The F-111A was the first model.  It was designed under the TFX (Tactical Fighter Experimental) program.  At first, it was meant to be a long-range defensive fighter, and was to carry two Phoenix missiles in its bomb bay allow with two Sidewinder missiles, and four Sparrow (later AIM-120) missiles in its inner wing hardpoints.

     The F-111 had a checkered history, suffering several mysterious crashes during its first deployments to the Vietnam War.  It was one of the first operational aircraft to use a variable-geometry (“swing”) wing, allowing good performance at high and low speeds and a comparatively short takeoff and landing run.  Compared to later Aardvarks, the F-111A was a relatively primitive aircraft, with unsophisticated ECM systems, bombsights that were heavily slaved to the radar (if performing radar or level bombing only, RF is +2), and the swing wing was not automatic.  The original 11 had conventional ejection seats; on all others, the entire cockpit capsule was blasted out of aircraft, supposedly to increase crew safety.  However, landing in the crew capsule usually resulted in severe injuries to the crew; this was partially ameliorated by the use of one large parachute instead of three smaller ones (which usually resulted in the three chutes streamering around each other in tests).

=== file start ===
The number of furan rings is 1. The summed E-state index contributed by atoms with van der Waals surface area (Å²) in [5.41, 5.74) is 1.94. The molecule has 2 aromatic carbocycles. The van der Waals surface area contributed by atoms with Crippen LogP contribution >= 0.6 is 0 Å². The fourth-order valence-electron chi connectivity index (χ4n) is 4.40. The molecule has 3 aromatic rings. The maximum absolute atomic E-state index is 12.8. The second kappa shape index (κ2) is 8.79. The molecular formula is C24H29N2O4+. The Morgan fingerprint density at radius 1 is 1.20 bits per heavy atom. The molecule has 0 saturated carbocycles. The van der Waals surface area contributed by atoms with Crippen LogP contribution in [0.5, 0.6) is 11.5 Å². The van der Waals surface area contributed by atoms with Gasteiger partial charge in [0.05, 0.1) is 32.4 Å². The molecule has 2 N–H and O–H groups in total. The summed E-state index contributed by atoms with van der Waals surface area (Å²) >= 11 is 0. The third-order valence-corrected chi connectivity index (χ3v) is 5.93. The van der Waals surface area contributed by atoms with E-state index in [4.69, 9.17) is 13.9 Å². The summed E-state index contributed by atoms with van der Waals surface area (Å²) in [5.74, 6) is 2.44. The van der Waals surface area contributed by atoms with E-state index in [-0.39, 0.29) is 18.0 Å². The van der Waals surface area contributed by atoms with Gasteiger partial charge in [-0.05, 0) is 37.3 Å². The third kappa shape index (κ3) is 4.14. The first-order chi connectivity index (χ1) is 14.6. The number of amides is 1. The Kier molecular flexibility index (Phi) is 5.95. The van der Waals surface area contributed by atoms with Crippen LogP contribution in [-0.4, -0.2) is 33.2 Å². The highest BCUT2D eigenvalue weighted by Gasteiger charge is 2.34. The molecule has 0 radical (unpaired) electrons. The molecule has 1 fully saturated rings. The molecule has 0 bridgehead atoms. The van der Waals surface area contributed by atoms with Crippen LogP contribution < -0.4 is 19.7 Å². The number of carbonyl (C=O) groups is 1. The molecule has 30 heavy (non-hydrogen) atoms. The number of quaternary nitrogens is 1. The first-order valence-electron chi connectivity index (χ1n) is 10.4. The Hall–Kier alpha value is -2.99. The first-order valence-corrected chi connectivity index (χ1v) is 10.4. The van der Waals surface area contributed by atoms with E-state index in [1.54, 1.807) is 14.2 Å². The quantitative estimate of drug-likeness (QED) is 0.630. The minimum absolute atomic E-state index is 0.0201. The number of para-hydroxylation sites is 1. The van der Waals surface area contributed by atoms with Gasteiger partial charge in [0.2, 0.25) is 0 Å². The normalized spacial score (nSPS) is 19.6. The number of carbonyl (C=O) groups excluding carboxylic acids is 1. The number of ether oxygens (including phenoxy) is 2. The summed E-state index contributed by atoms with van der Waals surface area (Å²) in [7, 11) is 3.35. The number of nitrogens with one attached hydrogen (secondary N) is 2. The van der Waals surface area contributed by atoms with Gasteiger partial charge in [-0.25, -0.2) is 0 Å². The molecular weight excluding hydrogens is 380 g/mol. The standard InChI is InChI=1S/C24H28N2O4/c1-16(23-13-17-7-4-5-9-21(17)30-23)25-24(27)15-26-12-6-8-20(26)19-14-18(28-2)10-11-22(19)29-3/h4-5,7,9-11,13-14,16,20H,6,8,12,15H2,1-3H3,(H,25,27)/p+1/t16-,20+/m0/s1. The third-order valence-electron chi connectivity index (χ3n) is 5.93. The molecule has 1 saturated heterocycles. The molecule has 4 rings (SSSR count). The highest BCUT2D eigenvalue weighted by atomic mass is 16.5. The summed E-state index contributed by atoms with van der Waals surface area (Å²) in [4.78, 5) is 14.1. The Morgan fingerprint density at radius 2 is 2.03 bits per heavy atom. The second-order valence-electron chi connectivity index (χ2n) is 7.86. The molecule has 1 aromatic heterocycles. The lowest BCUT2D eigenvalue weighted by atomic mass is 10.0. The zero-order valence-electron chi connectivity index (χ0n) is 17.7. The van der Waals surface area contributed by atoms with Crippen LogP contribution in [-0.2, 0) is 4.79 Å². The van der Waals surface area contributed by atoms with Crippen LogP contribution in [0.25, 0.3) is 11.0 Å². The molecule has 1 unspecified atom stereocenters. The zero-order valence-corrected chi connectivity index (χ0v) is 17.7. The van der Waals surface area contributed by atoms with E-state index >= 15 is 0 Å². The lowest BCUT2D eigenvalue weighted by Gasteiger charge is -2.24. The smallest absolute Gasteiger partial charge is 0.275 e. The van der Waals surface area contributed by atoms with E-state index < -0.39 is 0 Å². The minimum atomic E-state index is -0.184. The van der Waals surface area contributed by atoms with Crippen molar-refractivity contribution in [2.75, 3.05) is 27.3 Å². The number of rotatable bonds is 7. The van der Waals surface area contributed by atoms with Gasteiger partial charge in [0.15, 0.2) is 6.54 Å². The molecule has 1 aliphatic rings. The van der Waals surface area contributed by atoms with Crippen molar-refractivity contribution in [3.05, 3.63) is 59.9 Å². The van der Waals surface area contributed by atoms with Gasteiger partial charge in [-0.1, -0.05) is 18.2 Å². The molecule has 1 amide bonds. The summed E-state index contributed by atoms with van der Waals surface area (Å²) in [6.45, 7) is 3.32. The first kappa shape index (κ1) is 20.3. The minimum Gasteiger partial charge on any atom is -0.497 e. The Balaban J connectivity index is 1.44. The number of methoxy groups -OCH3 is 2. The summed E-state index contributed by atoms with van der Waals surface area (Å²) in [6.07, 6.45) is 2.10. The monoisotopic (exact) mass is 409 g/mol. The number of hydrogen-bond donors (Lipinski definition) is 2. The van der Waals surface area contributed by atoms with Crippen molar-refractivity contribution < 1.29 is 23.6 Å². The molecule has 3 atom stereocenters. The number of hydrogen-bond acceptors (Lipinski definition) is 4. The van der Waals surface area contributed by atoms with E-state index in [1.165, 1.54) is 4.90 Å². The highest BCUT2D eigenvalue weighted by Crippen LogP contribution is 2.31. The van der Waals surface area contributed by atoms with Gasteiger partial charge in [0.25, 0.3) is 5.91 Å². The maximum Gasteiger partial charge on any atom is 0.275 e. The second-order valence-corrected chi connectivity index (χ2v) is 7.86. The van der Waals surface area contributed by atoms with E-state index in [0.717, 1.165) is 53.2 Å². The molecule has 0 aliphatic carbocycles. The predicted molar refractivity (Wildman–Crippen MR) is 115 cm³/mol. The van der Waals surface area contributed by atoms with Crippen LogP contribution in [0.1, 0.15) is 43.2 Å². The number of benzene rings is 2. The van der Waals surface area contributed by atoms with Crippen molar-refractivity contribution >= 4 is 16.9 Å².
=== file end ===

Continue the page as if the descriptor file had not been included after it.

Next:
The F-111B was to be a naval interceptor version of this aircraft, but this version was cancelled.  The F-111B had the same basic structure as the F-111A, but the side-by-seating was a concession to the Navy, as was the escape crew capsule. The nose was 2.6 meters shorter than the F-111A, necessitating a smaller, less capable radar to be mounted.  In the end, however, the Navy decided that the F-111B was a lost cause and began preliminary work on what would become the F-14 Tomcat.  I have done no stats below for the F-111B.